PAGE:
It is estimated that 2-3 per cent of the UK population has OCD
What is OCD?
OCD or Obsessive Compulsive Disorder is an anxiety disorder in which people experience repetitive and upsetting thoughts and/or behaviours. It is characterised by two main features - obsessions (thoughts that make you anxious) and compulsions (behaviours you engage in to reduce the anxiety).
Obsessions are repetitive, intrusive, frequent, unwanted thoughts, images or impulses that cause you to feel anxious or experience emotional discomfort or distress. They can preoccupy the mind and will not disappear, despite your best efforts not to think of them.
Common obsessions can include (but are not limited to):
- fears about dirt, germs and contamination
- doubts about harm coming to yourself or others
- excessive concert with exactness, order or symmetry
- fears of acting out violent or aggressive thoughts or impulses
- unreasonable fears of harming others, particularly loved ones
- abhorrent, blasphemous or sexual thoughts
- religious, sacrilegious, or blasphemous thoughts
- sexual thoughts or images
- urge to hoard useless or workout possessions
Compulsions or rituals are the mental or behavioural acts you do in an attempt to reduce the anxiety caused by the obsessional fears, to set things right, or to neutralise the obsession.
There are also many types of compulsions which are common for people to carry out in order to reduce the anxiety they feel from the obsessive thoughts or images.
Common compulsions can include (but are not limited to):
Observable actions such as;
- excessive washing and cleaning
- checking (e.g. gas taps)
- repetitious acts such as repeated touching
- constantly asking for reassurance from others that everything is okay
- ordering and arranging
- collecting and hoarding
- behaviours that are aimed at reducing the chances of provoking an obsession (e.g. putting all sharp objects out of sight) and acts which reduce obsessional fears (e.g. wearing only certain colours).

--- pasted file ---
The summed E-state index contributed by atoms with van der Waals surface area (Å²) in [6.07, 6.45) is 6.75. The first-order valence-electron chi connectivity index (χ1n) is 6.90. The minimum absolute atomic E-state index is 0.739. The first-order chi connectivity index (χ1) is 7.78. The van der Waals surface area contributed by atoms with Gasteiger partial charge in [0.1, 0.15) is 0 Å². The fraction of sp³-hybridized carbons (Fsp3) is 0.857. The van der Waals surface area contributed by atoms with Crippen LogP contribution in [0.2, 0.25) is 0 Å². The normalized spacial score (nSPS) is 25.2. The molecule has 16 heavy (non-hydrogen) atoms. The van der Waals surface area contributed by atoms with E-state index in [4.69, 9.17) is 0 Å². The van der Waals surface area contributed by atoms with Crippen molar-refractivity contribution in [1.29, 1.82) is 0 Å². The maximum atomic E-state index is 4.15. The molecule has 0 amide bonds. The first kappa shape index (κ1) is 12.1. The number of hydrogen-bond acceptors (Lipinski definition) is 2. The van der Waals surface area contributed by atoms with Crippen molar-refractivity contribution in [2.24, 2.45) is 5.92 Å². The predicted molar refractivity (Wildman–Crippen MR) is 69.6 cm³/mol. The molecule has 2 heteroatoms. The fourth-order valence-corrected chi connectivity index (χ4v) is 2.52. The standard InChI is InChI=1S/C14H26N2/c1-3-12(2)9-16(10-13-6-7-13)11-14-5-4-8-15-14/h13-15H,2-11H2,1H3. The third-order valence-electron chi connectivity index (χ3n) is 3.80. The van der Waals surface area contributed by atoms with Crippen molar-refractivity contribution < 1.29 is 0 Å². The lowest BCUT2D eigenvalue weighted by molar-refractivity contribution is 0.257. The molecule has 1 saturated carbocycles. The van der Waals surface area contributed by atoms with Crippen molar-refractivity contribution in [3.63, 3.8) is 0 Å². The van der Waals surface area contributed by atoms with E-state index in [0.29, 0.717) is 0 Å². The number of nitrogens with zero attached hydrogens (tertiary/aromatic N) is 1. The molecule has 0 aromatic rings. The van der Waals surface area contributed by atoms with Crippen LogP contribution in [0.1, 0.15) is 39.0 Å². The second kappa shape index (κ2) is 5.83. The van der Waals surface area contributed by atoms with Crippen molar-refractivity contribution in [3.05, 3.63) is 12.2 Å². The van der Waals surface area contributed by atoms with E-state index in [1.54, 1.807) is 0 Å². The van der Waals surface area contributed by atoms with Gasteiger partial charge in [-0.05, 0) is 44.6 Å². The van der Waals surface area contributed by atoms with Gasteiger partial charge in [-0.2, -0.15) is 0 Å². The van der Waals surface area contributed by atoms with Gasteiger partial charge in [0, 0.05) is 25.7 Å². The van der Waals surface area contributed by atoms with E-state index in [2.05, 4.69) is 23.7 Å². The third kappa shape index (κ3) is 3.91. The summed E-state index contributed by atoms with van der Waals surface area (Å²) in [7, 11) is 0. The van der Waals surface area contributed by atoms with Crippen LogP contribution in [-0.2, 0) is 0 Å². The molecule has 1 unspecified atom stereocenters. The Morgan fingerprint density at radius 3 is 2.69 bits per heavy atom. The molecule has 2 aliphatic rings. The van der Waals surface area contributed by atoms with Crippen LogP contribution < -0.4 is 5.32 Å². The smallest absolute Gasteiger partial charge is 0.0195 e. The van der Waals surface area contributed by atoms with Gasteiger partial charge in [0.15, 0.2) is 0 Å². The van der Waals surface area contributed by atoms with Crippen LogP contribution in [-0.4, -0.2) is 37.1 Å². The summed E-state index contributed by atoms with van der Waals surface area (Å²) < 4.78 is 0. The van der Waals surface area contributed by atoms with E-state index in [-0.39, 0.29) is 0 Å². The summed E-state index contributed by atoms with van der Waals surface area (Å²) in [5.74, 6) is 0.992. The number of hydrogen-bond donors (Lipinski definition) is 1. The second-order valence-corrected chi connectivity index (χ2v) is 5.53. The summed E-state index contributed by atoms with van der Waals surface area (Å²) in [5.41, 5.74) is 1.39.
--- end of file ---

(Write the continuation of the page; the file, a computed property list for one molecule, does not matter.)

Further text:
Non observable mental compulsions can include;
- repeating words or phrases
- saying a special word or prayer.
Avoidance - is another big part of OCD. Often someone with OCD will avoid situations in order to prevent them feeling anxious and having to carry out a compulsion.
OCD and depression - due to the impact OCD can have on a person’s life, how it can interfere with every day activities, work, social and relationships, it is common for OCD sufferers to experience depressive symptoms also.
My Therapist Online can help you. If you suffer from any of the problems detailed above, you may benefit from making an appointment with one of our OCD specialists. Some of our therapists have worked at the national specialist services for the treatment of anxiety disorders including OCD.
OCD can be effectively controlled and treated. The most evidence based treatment, proven to provide relief from OCD is Cognitive Behavioural Therapy (CBT). CBT treatment coupled with exposure and response prevention (ERP) is recommended in guidelines published by the The National Institute for Health and Care Excellence (NICE).
Overcoming Obsessive Compulsive Disorder by David Veale and Rob Wilson
Breaking Free from OCD. Overcoming Obsessive Compulsive Disorder with CBT. By Dr Fiona Challacombe, Dr Victoria Bream Oldfield and Professor Paul Salkovskis.